Later on he meets a girl named Bree. I’m not really going to go into details about her since that would spoil some if the book. She is very wild and spontaneous as well. She has had to protect herself for most of her life so she doesn’t open up easily to people. Her and Gray fight a lot but they also have many things in common. So as they get to know each other they start to become attracted to each other. They have pretty good chemistry, but I felt that their personalities were just too similar. I actually really liked Bree as a character, but I don’t think she is quite right for Gray.
Overall, I really did enjoy this book. The story moved right along and it was a really fast read. There is lots of action and some interesting plot twists throughout the book. The love triangle at times drove me a little nuts but honestly I am also very intrigued by it as well. I really can’t wait to see what happens in the next book. This book would be a great read for boys or girls and I would recommend it to anyone that enjoys YA Dystopian books.
I stoop to collect the fallen frame, which houses a charcoal drawing of the Council building done by Blaine as a child. It has broken on impact, and as I collect the pieces, I notice something behind Blaine’s childhood sketch. The parchment is coarse but not as faded as the original artwork. I lift it from the debris and unfold it carefully.
It is a letter, written in script I would recognize anywhere.
To my eldest son, it begins. This is Ma’s handwriting, careful and clean.
I take a deep breath and keep reading.
It is imperative that you read this, know this, and then hide it immediately. Gray cannot know. I have thought many times of how to share this with you—both of you—but have come to terms with this secret being one that you alone must bear after my passing. Know that I write this to you in my final hours, that I wish so much to be able to explain it in person, but I am a prisoner of my bed.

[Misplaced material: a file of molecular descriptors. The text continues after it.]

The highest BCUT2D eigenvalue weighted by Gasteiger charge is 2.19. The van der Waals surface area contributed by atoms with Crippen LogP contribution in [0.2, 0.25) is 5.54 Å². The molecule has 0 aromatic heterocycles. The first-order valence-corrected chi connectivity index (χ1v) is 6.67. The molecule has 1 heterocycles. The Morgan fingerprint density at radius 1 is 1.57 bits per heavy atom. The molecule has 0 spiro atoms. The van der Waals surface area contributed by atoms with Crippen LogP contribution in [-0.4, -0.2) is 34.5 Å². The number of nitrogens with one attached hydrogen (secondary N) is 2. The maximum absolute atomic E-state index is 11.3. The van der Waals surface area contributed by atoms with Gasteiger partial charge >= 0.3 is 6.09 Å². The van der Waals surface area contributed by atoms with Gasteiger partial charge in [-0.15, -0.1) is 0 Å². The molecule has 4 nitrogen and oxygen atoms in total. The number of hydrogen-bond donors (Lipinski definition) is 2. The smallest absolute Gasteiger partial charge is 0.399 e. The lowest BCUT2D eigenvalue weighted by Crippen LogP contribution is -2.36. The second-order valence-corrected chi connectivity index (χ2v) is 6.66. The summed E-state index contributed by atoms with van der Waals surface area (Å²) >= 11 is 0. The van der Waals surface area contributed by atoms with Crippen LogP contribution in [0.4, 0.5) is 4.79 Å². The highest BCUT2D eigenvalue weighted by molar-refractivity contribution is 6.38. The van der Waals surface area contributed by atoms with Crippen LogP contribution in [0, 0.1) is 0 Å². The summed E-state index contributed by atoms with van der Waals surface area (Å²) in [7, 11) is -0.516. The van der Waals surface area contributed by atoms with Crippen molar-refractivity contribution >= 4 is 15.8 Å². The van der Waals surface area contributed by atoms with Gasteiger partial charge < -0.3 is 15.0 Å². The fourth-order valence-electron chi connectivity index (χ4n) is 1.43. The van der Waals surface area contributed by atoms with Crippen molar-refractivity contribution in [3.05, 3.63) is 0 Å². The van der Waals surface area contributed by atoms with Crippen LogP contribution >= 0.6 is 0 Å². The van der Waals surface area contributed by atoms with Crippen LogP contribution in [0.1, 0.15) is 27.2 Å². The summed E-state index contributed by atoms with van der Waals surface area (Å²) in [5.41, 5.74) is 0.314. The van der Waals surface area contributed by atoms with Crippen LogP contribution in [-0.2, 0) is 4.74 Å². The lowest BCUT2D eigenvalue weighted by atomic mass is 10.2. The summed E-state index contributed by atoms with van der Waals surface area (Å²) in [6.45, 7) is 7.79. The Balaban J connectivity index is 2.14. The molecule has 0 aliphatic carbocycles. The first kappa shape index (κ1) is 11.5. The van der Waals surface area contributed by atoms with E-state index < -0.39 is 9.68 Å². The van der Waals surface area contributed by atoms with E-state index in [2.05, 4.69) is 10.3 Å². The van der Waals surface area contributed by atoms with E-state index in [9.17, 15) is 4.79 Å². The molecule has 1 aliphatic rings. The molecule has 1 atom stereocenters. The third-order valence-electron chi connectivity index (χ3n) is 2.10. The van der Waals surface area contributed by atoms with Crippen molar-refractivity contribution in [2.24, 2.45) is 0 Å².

This world is a mysterious one, with its Heists and Wall, so unnatural that I have never been able to accept it outright. And I believe, come your eighteenth birthday, you will understand why I’ve shared this secret with you. The truth, or the pursuit of the truth, must not die with me. Above all, you must not tell your brother. I know this will be hard for you, but if Gray knows, he will look for answers. He will risk everything, and in turn jeopardize your discovering the truth. And you must. You must discover the truth for me because death will take me before I am able to witness it myself.
And so I share this with you now, my son: You and your brother are not as I’ve raised you to believe. Gray is, in fact—
I flip the letter over, but there are no more words. I search the debris on the floor, but whatever sheet once accompanied the first is no longer hidden within the frame. I reread the letter once, twice, several times over.
Gray is, in fact— I am, in fact, what?
1. Taken (April 16, 2013)
FTC Advisory: Harper Collins provided me with a copy of Taken. No goody bags, sponsorships, “material connections,” or bribes were exchanged for my review.
You can follow any responses to this entry through the RSS 2.0 feed. Both comments and pings are currently closed.